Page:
A city with a name that is synonymous worldwide with the crimes of the Nazi regime,
learns how to live with that, in time. Dachau, a small city just north of Munich
does that in several ways.
The inhabitants find it unjust that they have been declared complicit. The Concentration
camp, they say, came to be without their knowledge back then.
It is interesting to find out why an empty munitions factory was chosen as the site.
The city would definitely profit from the establishment of the camp. Dachau was impoverished
because the factory had been closed due to a clause in the treaty of Versailles.
All laborers were out of work and Dachau had the highest percentage of unemployment
in Germany. The city government hoped that if the camp came to town, it would put
all the unemployed back to work.
But that did not work out, the SS did everything themselves and had no interest in
the unemployed of Dachau.
From the beginning, the involvement of the camp guards in city life was encouraged
by both the SS and city government. In June 1933, only a few months after the opening
of the camp, there was a performance of music by the Augsburger marching band. Both
SS-ers and town folk were present.
The Dachuaer Zeitung (Dachau Newspaper) reacted enthusiastically: “ This afternoon,
at three o'clock, with the Augsburger marching band in front, a large contingent
of the SS marched through the city, from the Dachau concentration camp to the Zieglerkeller,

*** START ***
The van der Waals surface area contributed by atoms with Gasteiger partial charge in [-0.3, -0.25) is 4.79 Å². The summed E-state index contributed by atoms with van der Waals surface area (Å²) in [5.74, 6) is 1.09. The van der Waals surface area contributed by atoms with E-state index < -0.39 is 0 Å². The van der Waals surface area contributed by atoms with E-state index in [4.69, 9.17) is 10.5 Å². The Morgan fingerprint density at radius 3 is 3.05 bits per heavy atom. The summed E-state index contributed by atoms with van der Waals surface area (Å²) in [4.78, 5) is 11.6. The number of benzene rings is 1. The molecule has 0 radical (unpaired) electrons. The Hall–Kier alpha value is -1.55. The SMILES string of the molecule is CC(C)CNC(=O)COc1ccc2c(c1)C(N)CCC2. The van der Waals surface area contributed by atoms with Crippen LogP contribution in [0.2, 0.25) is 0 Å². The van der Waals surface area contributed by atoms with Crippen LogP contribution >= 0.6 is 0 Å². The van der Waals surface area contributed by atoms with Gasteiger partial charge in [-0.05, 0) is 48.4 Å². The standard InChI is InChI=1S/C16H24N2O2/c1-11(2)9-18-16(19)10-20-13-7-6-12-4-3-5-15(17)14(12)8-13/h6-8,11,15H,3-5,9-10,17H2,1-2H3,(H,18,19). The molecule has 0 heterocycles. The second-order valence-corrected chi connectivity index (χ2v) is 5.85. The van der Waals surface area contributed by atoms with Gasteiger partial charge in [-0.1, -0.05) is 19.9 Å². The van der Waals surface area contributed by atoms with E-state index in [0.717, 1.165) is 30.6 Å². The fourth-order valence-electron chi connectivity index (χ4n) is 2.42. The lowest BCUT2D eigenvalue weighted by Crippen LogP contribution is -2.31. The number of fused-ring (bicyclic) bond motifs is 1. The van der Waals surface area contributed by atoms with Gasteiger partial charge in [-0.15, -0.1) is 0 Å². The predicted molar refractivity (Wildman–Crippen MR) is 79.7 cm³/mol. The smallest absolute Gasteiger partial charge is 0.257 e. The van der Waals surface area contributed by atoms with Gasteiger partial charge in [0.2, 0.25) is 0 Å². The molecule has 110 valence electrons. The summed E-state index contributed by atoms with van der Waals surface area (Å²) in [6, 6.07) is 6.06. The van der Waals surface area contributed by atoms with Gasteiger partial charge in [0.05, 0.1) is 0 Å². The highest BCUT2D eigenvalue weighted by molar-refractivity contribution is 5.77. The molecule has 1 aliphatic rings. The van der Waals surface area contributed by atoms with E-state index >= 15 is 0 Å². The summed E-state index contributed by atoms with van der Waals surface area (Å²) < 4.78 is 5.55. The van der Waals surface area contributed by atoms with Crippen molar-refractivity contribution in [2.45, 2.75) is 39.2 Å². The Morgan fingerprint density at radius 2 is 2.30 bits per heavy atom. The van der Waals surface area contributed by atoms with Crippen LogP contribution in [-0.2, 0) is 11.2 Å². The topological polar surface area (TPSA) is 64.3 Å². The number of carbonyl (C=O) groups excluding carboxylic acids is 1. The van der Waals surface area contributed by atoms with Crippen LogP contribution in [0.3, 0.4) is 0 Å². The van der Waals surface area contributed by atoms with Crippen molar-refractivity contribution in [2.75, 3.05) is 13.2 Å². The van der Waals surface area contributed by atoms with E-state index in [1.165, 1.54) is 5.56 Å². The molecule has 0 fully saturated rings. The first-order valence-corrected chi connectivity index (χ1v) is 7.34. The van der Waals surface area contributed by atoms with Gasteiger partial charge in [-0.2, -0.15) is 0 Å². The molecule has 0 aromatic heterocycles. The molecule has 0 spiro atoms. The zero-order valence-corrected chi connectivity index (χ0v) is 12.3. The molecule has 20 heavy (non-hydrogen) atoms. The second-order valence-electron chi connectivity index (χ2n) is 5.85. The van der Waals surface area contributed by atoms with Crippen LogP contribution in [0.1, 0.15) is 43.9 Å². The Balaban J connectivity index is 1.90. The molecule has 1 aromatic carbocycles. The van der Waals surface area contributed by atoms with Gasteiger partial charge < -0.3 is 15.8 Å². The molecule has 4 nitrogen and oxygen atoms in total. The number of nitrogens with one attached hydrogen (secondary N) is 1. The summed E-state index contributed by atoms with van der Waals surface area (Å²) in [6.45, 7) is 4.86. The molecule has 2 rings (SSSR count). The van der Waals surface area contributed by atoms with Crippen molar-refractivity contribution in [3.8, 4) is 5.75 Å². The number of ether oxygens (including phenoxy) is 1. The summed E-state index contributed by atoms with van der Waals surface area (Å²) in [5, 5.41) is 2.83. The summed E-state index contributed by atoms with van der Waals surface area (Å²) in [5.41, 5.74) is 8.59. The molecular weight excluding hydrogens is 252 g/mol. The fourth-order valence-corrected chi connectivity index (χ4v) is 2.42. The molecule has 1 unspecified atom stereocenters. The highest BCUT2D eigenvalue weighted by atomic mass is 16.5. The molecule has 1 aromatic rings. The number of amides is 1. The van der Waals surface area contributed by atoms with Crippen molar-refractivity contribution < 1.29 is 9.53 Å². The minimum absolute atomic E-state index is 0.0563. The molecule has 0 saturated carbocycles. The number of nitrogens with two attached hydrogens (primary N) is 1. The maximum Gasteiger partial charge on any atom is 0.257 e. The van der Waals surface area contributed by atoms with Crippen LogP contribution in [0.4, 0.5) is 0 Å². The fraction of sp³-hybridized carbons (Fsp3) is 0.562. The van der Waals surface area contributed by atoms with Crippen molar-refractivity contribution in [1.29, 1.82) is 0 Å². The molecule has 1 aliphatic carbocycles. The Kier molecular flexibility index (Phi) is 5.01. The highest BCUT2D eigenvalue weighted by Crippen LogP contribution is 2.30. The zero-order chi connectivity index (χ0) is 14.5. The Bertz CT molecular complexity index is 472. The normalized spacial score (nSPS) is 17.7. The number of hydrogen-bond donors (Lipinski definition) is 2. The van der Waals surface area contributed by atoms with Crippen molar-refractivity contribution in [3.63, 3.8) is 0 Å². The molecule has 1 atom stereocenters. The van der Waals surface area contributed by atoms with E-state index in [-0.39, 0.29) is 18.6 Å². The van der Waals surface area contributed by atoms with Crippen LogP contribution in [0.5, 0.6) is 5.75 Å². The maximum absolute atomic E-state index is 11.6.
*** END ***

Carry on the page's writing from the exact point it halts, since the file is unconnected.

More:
where a concert was planned. In front, high on a horse, was camp Commander Hilmar
Wackerle, followed by the guard troops for the camp and a SS-unit from Munich. It
was a heartwarming sight: the youth of Germany marching through Dachau!”
The music corps of the camp SS enjoyed great popularity, the orchestra played regularly
on the market place. After 1936 the military home of the SS, near the camp functioned
as the location for cultural events. Civilians were offered concerts, movies and
A lot of the camp guards were members of the sport club TSV. Together with other
sportsmen they formed a soccer team that regularly played other teams in Bavaria.
There were also marriages between camp guards and women from Dachau. In the wedding
register of the St. Jacob church ten of those wedding are registered. But, because
the most of the SS was not churchgoing, there must have been many more.
The Dachau Prelate Friedrich Pfanzelt had access to the camp for a long time. He
strictly adhered to the rules of the SS. He knew, without a doubt, about the atrocities
that were taking place at the camp, but this Catholic clergyman allowed members of
the SS to take part in his processions.
The camp grew and grew. Towards the end of the war, prisoners and guards outnumbered
the population of the city five to one. The goal of improving the lagging economy
had not been achieved. The camp itself had become a city; even the water and electricity
supply was in their own hands. And the city of Dachau stood by and watched. They